Down to business

Governments must continue to adopt appropriate labour policies and structural change that will support enterprise creation, entrepreneurship and innovation
Business and Industry Advisory Committee (BIAC) to the OECD

Thanks to prompt and significant government responses to the crisis, many economies are experiencing initial signs of recovery. However, there is still much uncertainty concerning what lies ahead and unemployment is still rising in many countries. The OECD unemployment rate reached a post-war high of 8.5% in July 2009, with an OECD estimated 15 million extra out of work since the start of the crisis. In contrast, unemployment across the OECD was at a 25-year low of 5.6% in 2007.

For the global recovery to take hold, governments need to undertake coordinated and coherent policy actions to restore confidence in financial markets and availability of capital. Governments must also ensure that labour market and social policy frameworks support business activity so that more jobs can be retained and new ones created.

In short, public policy must support enterprises. Governments must continue to adopt appropriate labour policies and structural change that will support enterprise creation, entrepreneurship and innovation-the only sustainable bases for the creation of wealth, jobs, new products and services. Importantly, government stimulus should be targeted, timely and temporary with a view towards long-term recovery.

Five key principles need to guide policies in support of job growth:

Actions must support job creation: Jobs may be created by short-term stimulus and emergency measures, including in the public sector, but policies must also continue to encourage entrepreneurial activity, innovation and enterprise creation, trade and investment. These activities are the most important source of jobs, and the only path to sustainable job creation.

Protectionism is not the answer: Despite ongoing challenges, there must be a continued commitment to keeping markets open to international trade and investment. Protectionism is a proven path to job losses in the long run.

Make doing business easier: Governments must vigorously promote regulatory environments conducive to sustainable enterprises, reduce excessive administrative costs and red tape, stimulate entrepreneurship and competitiveness, and provide access to lending facilities. In short, make it easier to do business.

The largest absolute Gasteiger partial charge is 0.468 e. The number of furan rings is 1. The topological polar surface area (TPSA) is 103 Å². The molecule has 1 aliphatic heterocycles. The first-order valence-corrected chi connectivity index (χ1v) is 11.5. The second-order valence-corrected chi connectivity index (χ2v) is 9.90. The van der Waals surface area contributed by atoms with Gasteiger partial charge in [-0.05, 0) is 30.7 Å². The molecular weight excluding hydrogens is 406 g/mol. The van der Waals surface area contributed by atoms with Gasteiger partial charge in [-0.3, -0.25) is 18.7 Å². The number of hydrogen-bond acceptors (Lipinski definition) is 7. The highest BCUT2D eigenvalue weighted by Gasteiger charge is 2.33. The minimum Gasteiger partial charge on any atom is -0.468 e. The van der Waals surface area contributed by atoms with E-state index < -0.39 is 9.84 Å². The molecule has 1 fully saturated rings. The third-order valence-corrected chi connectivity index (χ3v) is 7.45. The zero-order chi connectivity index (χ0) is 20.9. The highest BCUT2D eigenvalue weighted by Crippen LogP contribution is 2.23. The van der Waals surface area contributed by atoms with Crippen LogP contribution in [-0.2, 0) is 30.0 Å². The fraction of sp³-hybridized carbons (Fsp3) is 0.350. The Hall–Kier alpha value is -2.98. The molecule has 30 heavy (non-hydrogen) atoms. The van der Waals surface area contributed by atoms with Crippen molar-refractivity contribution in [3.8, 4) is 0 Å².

Make the needs of small and mediumsized businesses a policy priority: The advantages that smaller firms gain from dynamism and greater flexibility are often countered by weaker fi nancial and management structures, making them particularly vulnerable in the current downturn. Providing SMEs with greater access to affordable credit, and reducing their compliance and cost burden are vital to recovery plans.

Protect "employment" rather than "jobs": Governments should ensure that labour market legislation and institutions can effectively facilitate a transition from recession to recovery. Protecting employment requires labour market institutions to provide flexibility that enables employers and employees to implement fair and creative measures to maintain employment levels.

The OECD is uniquely placed to support policy considerations and actions by governments on employment and social protection systems. The OECD also has an important role in global co-ordination on employment issues, including at the G8, G20 and with the ILO, the World Bank and the IMF. This global co-ordination has been critical in keeping the jobs crisis squarely on the agenda of governments as an issue that must be addressed in a co-ordinated manner across ministries, and this should continue.

Business is firmly committed to working with the OECD and its member governments to reinvigorate global economic growth and re-establish confidence in our financial systems based on sound and effective regulatory frameworks. This outcome is essential to addressing our employment and social policy challenges.


United States Council for International Business is amember of BIAC, the Business and Industry Advisory Committee to the OECD.


©OECD Observer No 274, October 2009

Economic data

GDP growth: +0.6% Q4 2017 year-on-year
Consumer price inflation: 2.6% May 2018 annual
Trade: +2.7% exp, +3.0% imp, Q4 2017
Unemployment: 5.4% Mar 2018
Last update: 06 Jul 2018


Stay up-to-date with the latest news from the OECD by signing up for our e-newsletter :

Twitter feed

Suscribe now

<b>Subscribe now!</b>

To receive your exclusive paper editions delivered to you directly

Online edition
Previous editions

Don't miss